I’ve saved one of my favorite pieces of chess equipment for last. The clock! Maybe it’s the engineer in me, but there is just something special about a chess clock that I can’t explain. I will probably need to break this topic into multiple posts. The more I researched the chess clock the more I realized I didn’t know. I plan on covering a little history, some rules, and a few of the most popular time controls that are used. This post will focus on the history of the chess clock.
Let’s explore where we came from to appreciate where we are. Obviously the chess clock, just like chess itself, has evolved over time. However, if we go back to pre-1861 we would find a chess world without clocks. During that era of chess, matches were not time-boxed. In 1843, a chess match between Howard Staunton and Pierre St. Amant took 66 moves and 14½ hours. Games that lasted this long were uncommon, but nothing in the rules prohibited a player from attempting to use the tactic of purposelessly prolonging a game. These deliberate attempts to fatigue and wear out the opponent was commonplace at the time, and an average game lasted nine hours.
It was proposed in 1852 that sand glasses should be used to control how long games were taking by introducing a time limit.
“Let each player have a three-hour sand glass at his elbow and a friend on either side to turn it. While the player is thinking, the sand must be allowed to run; while his opponent is thinking, his glass will be laid horizontally on the table and the running suspended”.
This was the beginning of making chess more spectator-friendly by adding time pressure as an additional game constraint. Sand glasses were used in chess matches and tournaments from 1861 to 1875. The first chess match that used a sand glass was the Anderssen – von Kolisch match, held in London in 1861. However, sand glasses were not very accurate, and the mechanics of turning the sand glass over resulted in the wrong clock being turned over or tuned over the wrong way.
During the sandglass era, an alternative method of monitoring the game time was proposed. In 1866 it was suggested to use two watches and note the time consumed on each move by each opponent. Watches were used between 1866 to 1873.
In 1883 the mechanical “tumbling” chess clock was invented. It was invented by Thomas Bright Wilson (1843-1915) of Manchester, England, with the advice of Joseph Henry Blackburne. It consisted of two identical pendulum clocks set on opposite ends of a balance beam. When one player made his move, he moved the clock into a position that stopped its pendulum and started his opponent’s timer. The clock was first used at a London tournament with a time control of 15 moves per hour. For the first time, a player exceeding his time limit forfeited the game.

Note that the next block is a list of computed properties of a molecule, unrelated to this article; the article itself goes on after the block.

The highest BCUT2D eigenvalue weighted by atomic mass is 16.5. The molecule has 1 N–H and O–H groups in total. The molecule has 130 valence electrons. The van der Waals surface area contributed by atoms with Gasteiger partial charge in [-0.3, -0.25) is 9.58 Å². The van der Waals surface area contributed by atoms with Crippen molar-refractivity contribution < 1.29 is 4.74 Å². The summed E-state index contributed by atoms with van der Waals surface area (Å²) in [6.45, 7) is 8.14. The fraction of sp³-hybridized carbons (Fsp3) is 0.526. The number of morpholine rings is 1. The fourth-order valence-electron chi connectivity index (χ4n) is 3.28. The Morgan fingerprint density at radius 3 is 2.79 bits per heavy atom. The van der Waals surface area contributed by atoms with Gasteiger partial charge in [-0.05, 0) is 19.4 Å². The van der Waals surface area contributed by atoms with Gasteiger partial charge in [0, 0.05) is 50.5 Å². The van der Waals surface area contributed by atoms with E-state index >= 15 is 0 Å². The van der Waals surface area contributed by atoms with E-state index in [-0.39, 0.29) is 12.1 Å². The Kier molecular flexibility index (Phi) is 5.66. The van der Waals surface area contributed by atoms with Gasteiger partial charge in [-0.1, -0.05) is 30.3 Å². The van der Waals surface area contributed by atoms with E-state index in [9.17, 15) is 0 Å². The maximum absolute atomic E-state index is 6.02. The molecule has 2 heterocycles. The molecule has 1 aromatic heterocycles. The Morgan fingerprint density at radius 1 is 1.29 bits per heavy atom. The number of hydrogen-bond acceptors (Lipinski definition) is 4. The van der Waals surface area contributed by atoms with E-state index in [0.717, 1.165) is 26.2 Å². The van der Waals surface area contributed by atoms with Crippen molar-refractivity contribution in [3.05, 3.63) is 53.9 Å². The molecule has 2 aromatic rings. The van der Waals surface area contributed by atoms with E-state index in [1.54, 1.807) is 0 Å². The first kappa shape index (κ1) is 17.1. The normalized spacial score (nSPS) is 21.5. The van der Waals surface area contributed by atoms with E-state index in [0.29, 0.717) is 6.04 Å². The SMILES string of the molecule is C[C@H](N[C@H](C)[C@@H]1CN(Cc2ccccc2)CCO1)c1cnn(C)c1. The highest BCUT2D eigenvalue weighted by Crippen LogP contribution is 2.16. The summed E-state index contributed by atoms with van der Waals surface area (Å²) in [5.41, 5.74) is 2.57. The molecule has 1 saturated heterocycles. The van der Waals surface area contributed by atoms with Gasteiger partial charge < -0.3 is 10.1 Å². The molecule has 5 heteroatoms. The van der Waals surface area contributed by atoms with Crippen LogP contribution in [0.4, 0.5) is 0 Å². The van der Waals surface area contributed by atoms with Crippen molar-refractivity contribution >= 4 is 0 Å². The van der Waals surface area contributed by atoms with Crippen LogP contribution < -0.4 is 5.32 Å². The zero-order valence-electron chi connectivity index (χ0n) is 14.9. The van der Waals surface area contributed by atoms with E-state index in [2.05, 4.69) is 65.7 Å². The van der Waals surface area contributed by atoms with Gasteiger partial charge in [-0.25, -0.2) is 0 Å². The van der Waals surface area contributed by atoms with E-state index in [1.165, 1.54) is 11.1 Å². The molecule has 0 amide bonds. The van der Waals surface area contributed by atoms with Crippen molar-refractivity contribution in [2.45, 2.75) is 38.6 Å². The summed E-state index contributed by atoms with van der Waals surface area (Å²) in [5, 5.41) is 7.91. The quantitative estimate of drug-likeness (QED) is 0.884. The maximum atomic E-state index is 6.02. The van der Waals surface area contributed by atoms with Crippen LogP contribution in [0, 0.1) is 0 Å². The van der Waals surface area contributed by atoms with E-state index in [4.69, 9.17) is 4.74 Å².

In 1884, the first patent for a chess clock was issued to Amandus Schierwater of Liverpool. This evolutionary step in the chess clock showed the ordinary time, but registered on separate dials the period occupied by the players. It also indicated the number of moves in a game and whose turn it was to play. The expiration of time was indicated by the ringing of a bell.
After Schierwater’s patent improvements arrived periodically as the chess clock became the standard for chess tournaments. Here is a quick overview of the milestones that are important during the 20th century (Time line provided by http://www.chessmaniac.com/the-chess-clock-a-history/ ) :
- The Jaques “Chess Timing Clock” was introduced in the 1890s and sold for 21 shillings. (Wish I could have picked up a couple of these)
- In 1900, the analog push-button chess clock was perfected by Veenhoff of Groningen.
- In 1950, Borcherdt GmbH or BHB, was established in Germany and became the leading manufacturer of chess clocks in the world. The company lasted until 1989.
- In 1964, the first electronic chess clock was manufactured by a Russian firm, the Kiev Relay and Automatic Works.
- In 1973, the first digital chess clock was created by Bruce Cheney, a Cornell University Electrical Engineering student.
- In 1975, the first patent was granted to Joe Meshi on a fully operational, microprocessor-based, digital chess clock.
- In 1988, Bobby Fischer patented (#4,884,255) a new digital chess clock that gave each player a fixed period of time at the start of the game and then added a small amount of time after each move. The clock was used in the 1992 Fischer-Spassky return match in Yugoslavia. Prior to the match, a working model had never been constructed. A Fischer chess clock was made for the event in five days.
Modern tournaments require a digital clock with time delays and increments becoming the standard. Every tournament I have attended has seen a rapid decline in the use of mechanical clocks.
Thank you for reading to the end. I hope your day is blessed and your chess games sharp!
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